Today, we’re starting with a dispatch by Manny Fernandez from Montecito, the edenic Santa Barbara County enclave where The Interview — yes, of course, that one — took place:
On a sun-soaked strip of shops and restaurants in one of the most high-end places in America, the only sign anything was amiss Monday was a subtle one.
A wire-service photographer, with two cameras dangling from his neck.
It was the day after The Interview: Oprah Winfrey’s exclusive sit-down with Prince Harry and Meghan Markle. Numerous international headlines were generated, but in Montecito — an unincorporated community known as a coastal enclave for the ultrawealthy — it qualified as local news.
One of the world’s most famous women interviewed one of the world’s most famous couples, in the small town, where all three of them live.
Montecito’s reaction to the attention was typical Montecito: muted, nonchalant, chill. Not noticing is a kind of art form here, whether it be the photographer on the sidewalk or the royalty next door.
At the outdoor patio at Lucky’s Steakhouse on Coast Village Road — on a 66-degree afternoon near the Montecito Inn, the hotel built by Charlie Chaplin — the late-lunch crowd was thin, but there was no talk of Harry, Meghan or Ms. Winfrey, at least none that could be overheard by a reporter.
“It’s now down to 2-9,” one diner in a ball cap told his female companion. By 2-9 he meant 2.9, and by 2.9 he meant $2.9 million, a steal when it comes to Montecito housing prices.
Numerous celebrities — Ms. Winfrey, Jeff Bridges, Rob Lowe, Gwyneth Paltrow, Katy Perry and Orlando Bloom — live or used to live in the hilly acreage of Montecito. One of the reasons has to do with the way in which privacy is usually prized and respected. Das Williams, a member of the Santa Barbara County Board of Supervisors whose district includes Montecito, put it another way.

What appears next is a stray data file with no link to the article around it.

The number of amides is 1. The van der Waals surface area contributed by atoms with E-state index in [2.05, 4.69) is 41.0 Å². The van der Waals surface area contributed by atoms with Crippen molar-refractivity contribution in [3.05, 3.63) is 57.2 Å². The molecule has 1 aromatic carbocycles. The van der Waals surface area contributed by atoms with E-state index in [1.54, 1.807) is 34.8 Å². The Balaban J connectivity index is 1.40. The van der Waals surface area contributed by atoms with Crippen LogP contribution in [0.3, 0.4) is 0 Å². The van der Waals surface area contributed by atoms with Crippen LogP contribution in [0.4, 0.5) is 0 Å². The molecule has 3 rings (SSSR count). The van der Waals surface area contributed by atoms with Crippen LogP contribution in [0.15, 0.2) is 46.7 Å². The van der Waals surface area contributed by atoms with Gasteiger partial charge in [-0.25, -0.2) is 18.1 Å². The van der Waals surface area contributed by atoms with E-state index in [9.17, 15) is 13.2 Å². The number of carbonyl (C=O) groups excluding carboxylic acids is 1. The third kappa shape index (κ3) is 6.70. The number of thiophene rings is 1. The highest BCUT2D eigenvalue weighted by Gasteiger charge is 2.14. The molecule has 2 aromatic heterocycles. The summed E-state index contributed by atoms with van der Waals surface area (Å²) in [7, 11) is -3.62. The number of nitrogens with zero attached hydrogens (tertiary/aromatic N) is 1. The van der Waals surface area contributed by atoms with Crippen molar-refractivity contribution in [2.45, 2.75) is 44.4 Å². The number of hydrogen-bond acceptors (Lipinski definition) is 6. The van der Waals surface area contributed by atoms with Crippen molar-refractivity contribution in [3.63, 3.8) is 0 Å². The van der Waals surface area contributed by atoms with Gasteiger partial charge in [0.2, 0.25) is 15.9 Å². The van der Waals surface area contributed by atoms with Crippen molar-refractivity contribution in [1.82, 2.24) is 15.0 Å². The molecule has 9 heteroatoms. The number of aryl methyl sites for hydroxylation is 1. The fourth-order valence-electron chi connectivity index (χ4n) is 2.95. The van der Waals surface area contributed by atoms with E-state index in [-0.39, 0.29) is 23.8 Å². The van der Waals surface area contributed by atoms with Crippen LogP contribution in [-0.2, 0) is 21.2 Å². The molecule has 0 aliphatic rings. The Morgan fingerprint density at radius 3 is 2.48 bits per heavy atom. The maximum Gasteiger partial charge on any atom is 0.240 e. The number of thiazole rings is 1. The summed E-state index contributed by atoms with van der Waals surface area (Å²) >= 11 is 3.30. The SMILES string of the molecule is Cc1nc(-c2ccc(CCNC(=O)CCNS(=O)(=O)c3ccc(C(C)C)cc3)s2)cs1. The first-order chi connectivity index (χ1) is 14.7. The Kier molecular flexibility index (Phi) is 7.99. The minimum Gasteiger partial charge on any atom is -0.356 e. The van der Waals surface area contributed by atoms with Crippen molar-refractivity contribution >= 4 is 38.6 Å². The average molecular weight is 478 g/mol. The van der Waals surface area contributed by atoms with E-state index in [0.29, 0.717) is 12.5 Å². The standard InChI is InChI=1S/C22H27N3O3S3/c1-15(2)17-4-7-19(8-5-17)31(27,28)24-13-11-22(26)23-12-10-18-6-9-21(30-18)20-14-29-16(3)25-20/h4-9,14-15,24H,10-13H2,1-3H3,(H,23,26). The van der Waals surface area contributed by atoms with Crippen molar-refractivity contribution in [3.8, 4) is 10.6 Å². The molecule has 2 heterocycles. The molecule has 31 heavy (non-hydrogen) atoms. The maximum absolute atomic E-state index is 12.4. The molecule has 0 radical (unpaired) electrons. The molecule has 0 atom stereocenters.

“We don’t get all weird on them,” Mr. Williams said of celebrity residents. “It’s not that we don’t notice them. But I think fewer Santa Barbarans accost famous people.”
It is the land of the privacy hedge. And the tall ornate stone wall. And the gated driveway. The homes and estates are purposely tucked away, and are best seen by air in a helicopter than by street from a car, Prince Harry’s home included.
“They traded one of the most rarefied places in the world for another rarefied place,” said Ann Louise Bardach, an author and former journalist who lives in the adjacent foothills and whose friends include numerous Montecito residents. “I just happened to go hiking where they live yesterday. I went up to one of the trails and so I ended up parking outside by their house.”
I asked her to show me around. Ms. Bardach once interviewed Subcommander Marcos, the Zapatistas rebel leader in Mexico, so I figured I was in good hands if we ran into trouble.
Early in the tour, Ms. Bardach braked in the middle of the road.
“By the way,” she said, “you’re in mudslide country.”
It was hard to imagine the terror amid such tree-lined tranquillity. She spoke of the date etched into the memories of many in Montecito — Jan. 9, 2018, when heavy rains unleashed deadly rivers of mud and debris, killing residents and destroying homes. “Those homes ended up in the sea,” she said.
We headed to the area known by locals as Riven Rock.
The royal couple purchased their home last year in a part of Riven Rock, the name of the former 87-acre estate of Stanley McCormick, who was the son of the inventor of the grain reaper, struggled with mental illness and died in 1947.